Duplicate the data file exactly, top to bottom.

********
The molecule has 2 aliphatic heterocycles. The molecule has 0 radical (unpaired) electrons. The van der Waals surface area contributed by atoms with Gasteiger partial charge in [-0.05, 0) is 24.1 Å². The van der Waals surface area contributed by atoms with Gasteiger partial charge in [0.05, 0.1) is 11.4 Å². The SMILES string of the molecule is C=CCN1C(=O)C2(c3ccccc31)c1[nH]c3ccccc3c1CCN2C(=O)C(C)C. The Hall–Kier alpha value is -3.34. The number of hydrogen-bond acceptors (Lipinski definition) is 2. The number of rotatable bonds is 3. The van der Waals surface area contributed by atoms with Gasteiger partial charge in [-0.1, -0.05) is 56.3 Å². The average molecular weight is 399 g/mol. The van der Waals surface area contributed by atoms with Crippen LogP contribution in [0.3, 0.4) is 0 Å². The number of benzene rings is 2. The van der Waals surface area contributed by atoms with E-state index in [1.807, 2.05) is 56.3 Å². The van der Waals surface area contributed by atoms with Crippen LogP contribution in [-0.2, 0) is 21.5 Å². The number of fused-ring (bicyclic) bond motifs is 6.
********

The molecule has 2 aliphatic heterocycles. The molecule has 0 radical (unpaired) electrons. The van der Waals surface area contributed by atoms with Gasteiger partial charge in [-0.05, 0) is 24.1 Å². The van der Waals surface area contributed by atoms with Gasteiger partial charge in [0.05, 0.1) is 11.4 Å². The SMILES string of the molecule is C=CCN1C(=O)C2(c3ccccc31)c1[nH]c3ccccc3c1CCN2C(=O)C(C)C. The Hall–Kier alpha value is -3.34. The number of hydrogen-bond acceptors (Lipinski definition) is 2. The number of rotatable bonds is 3. The van der Waals surface area contributed by atoms with Gasteiger partial charge in [-0.1, -0.05) is 56.3 Å². The average molecular weight is 399 g/mol. The van der Waals surface area contributed by atoms with Crippen LogP contribution in [0.3, 0.4) is 0 Å². The number of benzene rings is 2. The van der Waals surface area contributed by atoms with E-state index in [1.807, 2.05) is 56.3 Å². The van der Waals surface area contributed by atoms with Crippen LogP contribution in [-0.2, 0) is 21.5 Å². The number of fused-ring (bicyclic) bond motifs is 6.